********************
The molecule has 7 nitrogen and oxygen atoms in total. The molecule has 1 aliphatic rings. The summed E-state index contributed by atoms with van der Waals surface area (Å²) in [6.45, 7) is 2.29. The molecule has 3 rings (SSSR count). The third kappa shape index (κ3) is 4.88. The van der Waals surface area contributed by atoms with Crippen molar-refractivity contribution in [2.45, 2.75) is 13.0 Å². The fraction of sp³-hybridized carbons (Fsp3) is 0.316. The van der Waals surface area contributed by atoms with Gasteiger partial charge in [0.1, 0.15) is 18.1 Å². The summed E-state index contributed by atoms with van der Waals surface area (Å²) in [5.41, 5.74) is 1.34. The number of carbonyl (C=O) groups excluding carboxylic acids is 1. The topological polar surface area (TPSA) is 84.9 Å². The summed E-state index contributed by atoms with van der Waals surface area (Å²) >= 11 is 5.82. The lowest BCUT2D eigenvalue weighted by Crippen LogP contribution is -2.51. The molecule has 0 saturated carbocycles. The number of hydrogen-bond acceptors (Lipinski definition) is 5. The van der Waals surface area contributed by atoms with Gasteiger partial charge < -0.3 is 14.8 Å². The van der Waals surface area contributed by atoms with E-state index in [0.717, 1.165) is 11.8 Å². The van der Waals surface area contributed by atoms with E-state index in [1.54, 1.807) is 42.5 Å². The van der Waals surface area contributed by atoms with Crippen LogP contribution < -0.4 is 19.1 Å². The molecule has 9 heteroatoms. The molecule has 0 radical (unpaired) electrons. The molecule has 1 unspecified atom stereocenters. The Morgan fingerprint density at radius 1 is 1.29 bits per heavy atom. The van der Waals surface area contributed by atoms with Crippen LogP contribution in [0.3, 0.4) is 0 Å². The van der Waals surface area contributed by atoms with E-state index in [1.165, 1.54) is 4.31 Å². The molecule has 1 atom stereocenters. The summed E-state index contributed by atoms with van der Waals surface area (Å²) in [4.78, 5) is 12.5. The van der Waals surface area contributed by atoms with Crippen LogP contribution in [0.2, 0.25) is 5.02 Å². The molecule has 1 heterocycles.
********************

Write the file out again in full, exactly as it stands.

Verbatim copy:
The molecule has 7 nitrogen and oxygen atoms in total. The molecule has 1 aliphatic rings. The summed E-state index contributed by atoms with van der Waals surface area (Å²) in [6.45, 7) is 2.29. The molecule has 3 rings (SSSR count). The third kappa shape index (κ3) is 4.88. The van der Waals surface area contributed by atoms with Crippen molar-refractivity contribution in [2.45, 2.75) is 13.0 Å². The fraction of sp³-hybridized carbons (Fsp3) is 0.316. The van der Waals surface area contributed by atoms with Gasteiger partial charge in [0.1, 0.15) is 18.1 Å². The summed E-state index contributed by atoms with van der Waals surface area (Å²) in [5.41, 5.74) is 1.34. The number of carbonyl (C=O) groups excluding carboxylic acids is 1. The topological polar surface area (TPSA) is 84.9 Å². The summed E-state index contributed by atoms with van der Waals surface area (Å²) >= 11 is 5.82. The lowest BCUT2D eigenvalue weighted by Crippen LogP contribution is -2.51. The molecule has 0 saturated carbocycles. The number of hydrogen-bond acceptors (Lipinski definition) is 5. The van der Waals surface area contributed by atoms with Gasteiger partial charge < -0.3 is 14.8 Å². The van der Waals surface area contributed by atoms with E-state index in [0.717, 1.165) is 11.8 Å². The van der Waals surface area contributed by atoms with E-state index in [1.54, 1.807) is 42.5 Å². The van der Waals surface area contributed by atoms with Crippen LogP contribution < -0.4 is 19.1 Å². The molecule has 9 heteroatoms. The molecule has 0 radical (unpaired) electrons. The molecule has 1 unspecified atom stereocenters. The Morgan fingerprint density at radius 1 is 1.29 bits per heavy atom. The van der Waals surface area contributed by atoms with Crippen LogP contribution in [0.3, 0.4) is 0 Å². The van der Waals surface area contributed by atoms with E-state index in [1.165, 1.54) is 4.31 Å². The molecule has 1 atom stereocenters. The summed E-state index contributed by atoms with van der Waals surface area (Å²) in [4.78, 5) is 12.5. The van der Waals surface area contributed by atoms with Crippen LogP contribution in [0.2, 0.25) is 5.02 Å². The molecule has 1 heterocycles.